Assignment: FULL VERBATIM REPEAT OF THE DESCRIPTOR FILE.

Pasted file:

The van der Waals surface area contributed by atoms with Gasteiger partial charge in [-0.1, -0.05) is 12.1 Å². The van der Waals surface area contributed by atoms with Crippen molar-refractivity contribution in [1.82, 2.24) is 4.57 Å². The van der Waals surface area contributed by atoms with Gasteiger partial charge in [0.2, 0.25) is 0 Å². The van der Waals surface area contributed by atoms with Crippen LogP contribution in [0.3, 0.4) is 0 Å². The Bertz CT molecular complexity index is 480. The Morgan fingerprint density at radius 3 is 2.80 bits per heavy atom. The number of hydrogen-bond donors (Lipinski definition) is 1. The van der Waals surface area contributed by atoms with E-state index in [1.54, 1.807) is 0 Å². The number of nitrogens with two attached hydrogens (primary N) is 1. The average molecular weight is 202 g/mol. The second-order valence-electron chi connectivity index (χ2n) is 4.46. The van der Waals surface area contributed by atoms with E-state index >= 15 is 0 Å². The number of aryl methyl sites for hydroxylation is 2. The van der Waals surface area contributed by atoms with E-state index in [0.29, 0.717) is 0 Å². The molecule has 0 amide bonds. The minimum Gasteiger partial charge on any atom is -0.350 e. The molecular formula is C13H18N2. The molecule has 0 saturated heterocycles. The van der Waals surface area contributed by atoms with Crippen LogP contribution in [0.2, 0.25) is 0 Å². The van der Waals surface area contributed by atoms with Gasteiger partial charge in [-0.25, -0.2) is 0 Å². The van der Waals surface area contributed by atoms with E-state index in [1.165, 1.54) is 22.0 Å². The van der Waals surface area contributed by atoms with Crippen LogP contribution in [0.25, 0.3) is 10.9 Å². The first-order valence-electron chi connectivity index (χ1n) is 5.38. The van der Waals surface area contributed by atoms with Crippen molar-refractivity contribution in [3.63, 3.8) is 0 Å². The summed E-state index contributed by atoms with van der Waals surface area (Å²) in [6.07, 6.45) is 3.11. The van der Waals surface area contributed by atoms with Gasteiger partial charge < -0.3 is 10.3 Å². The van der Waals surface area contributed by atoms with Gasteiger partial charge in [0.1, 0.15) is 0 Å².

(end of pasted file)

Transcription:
The van der Waals surface area contributed by atoms with Gasteiger partial charge in [-0.1, -0.05) is 12.1 Å². The van der Waals surface area contributed by atoms with Crippen molar-refractivity contribution in [1.82, 2.24) is 4.57 Å². The van der Waals surface area contributed by atoms with Gasteiger partial charge in [0.2, 0.25) is 0 Å². The van der Waals surface area contributed by atoms with Crippen LogP contribution in [0.3, 0.4) is 0 Å². The Bertz CT molecular complexity index is 480. The Morgan fingerprint density at radius 3 is 2.80 bits per heavy atom. The number of hydrogen-bond donors (Lipinski definition) is 1. The van der Waals surface area contributed by atoms with E-state index in [1.54, 1.807) is 0 Å². The number of nitrogens with two attached hydrogens (primary N) is 1. The average molecular weight is 202 g/mol. The second-order valence-electron chi connectivity index (χ2n) is 4.46. The van der Waals surface area contributed by atoms with E-state index >= 15 is 0 Å². The number of aryl methyl sites for hydroxylation is 2. The van der Waals surface area contributed by atoms with E-state index in [0.29, 0.717) is 0 Å². The molecule has 0 amide bonds. The minimum Gasteiger partial charge on any atom is -0.350 e. The molecular formula is C13H18N2. The molecule has 0 saturated heterocycles. The van der Waals surface area contributed by atoms with Crippen LogP contribution in [0.2, 0.25) is 0 Å². The van der Waals surface area contributed by atoms with Gasteiger partial charge in [-0.25, -0.2) is 0 Å². The van der Waals surface area contributed by atoms with E-state index in [1.165, 1.54) is 22.0 Å². The van der Waals surface area contributed by atoms with Crippen LogP contribution in [0.25, 0.3) is 10.9 Å². The first-order valence-electron chi connectivity index (χ1n) is 5.38. The van der Waals surface area contributed by atoms with Crippen molar-refractivity contribution in [3.63, 3.8) is 0 Å². The summed E-state index contributed by atoms with van der Waals surface area (Å²) in [6.07, 6.45) is 3.11. The van der Waals surface area contributed by atoms with Gasteiger partial charge < -0.3 is 10.3 Å². The van der Waals surface area contributed by atoms with Gasteiger partial charge in [0.1, 0.15) is 0 Å².